Rich, decadent, simple, peasant food all in one and what a mouthful! In South Africa we have the mussel season from October to end April.
Soak the mussels for at least an hour in a bucket of fresh cold water to which you’ve added a cup of oats or maize meal so that they can spit out their dirt. Drain, rinse well and discard the ones that are open; they are dead. Now remove the mussel beards and scrape off any sandy and stony bits from the shells. Rinse well and drain.
Melt a good knob of the butter in a large heavy-bottomed pan and add the shallots. Cook until soft but not browned. Add the garlic and stir briefly then add the wine. Bring to a boil then add the mussels. Cover and cook until the mussels have just opened, about 5 minutes, shaking the pan a few times.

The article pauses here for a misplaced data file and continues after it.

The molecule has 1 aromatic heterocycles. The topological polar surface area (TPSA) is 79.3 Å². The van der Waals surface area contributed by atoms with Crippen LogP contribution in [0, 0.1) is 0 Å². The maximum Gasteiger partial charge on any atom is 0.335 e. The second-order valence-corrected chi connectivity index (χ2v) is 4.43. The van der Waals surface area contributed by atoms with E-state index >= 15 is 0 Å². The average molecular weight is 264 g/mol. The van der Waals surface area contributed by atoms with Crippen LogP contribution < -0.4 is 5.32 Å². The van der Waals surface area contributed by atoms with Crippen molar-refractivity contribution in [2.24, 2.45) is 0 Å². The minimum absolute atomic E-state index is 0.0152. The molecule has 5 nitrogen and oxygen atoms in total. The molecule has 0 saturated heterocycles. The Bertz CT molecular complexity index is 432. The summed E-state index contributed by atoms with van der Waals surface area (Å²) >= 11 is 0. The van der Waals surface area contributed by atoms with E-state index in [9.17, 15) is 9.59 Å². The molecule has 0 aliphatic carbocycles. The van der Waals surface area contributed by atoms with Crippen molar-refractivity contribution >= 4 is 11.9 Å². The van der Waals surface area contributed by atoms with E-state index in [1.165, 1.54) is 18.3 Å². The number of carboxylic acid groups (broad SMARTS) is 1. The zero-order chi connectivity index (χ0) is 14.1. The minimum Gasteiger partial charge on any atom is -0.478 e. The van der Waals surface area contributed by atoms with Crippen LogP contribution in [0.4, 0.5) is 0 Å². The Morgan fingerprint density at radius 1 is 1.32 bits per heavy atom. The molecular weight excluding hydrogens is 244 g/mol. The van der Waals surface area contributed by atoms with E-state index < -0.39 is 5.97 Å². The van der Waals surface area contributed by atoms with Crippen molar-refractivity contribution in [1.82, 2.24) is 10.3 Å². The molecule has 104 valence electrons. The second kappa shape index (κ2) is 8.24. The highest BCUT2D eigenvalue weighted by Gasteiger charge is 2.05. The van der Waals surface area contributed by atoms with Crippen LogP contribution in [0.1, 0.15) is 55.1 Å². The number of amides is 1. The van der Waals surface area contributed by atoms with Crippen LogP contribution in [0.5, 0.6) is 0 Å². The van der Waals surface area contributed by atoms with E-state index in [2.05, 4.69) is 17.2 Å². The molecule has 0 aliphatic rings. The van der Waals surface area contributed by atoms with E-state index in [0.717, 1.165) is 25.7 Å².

Drain but reserve the stock. Return the stock to the pan and cook rapidly for a few minutes until reduced a bit to your liking. Then start to add the butter, a few pieces at a time, stirring. When all the butter is in and melted, add the herbs and return the mussels to the pan. Cover and give the pan a good shake and transfer your buttery, briny, winy mussels to a large serving bowl. Discard the ones that did not open.
Serve immediately, passing around a basket of crusty bread, more butter, more wine and a few small baskets or bowls for the shells. And offer small, damp hand towels kept just for this purpose: to eat with your hands.
This is a most economical dish if you picked the mussels yourself. Just remember the season, to pick nice large ones, your daily limit and your license.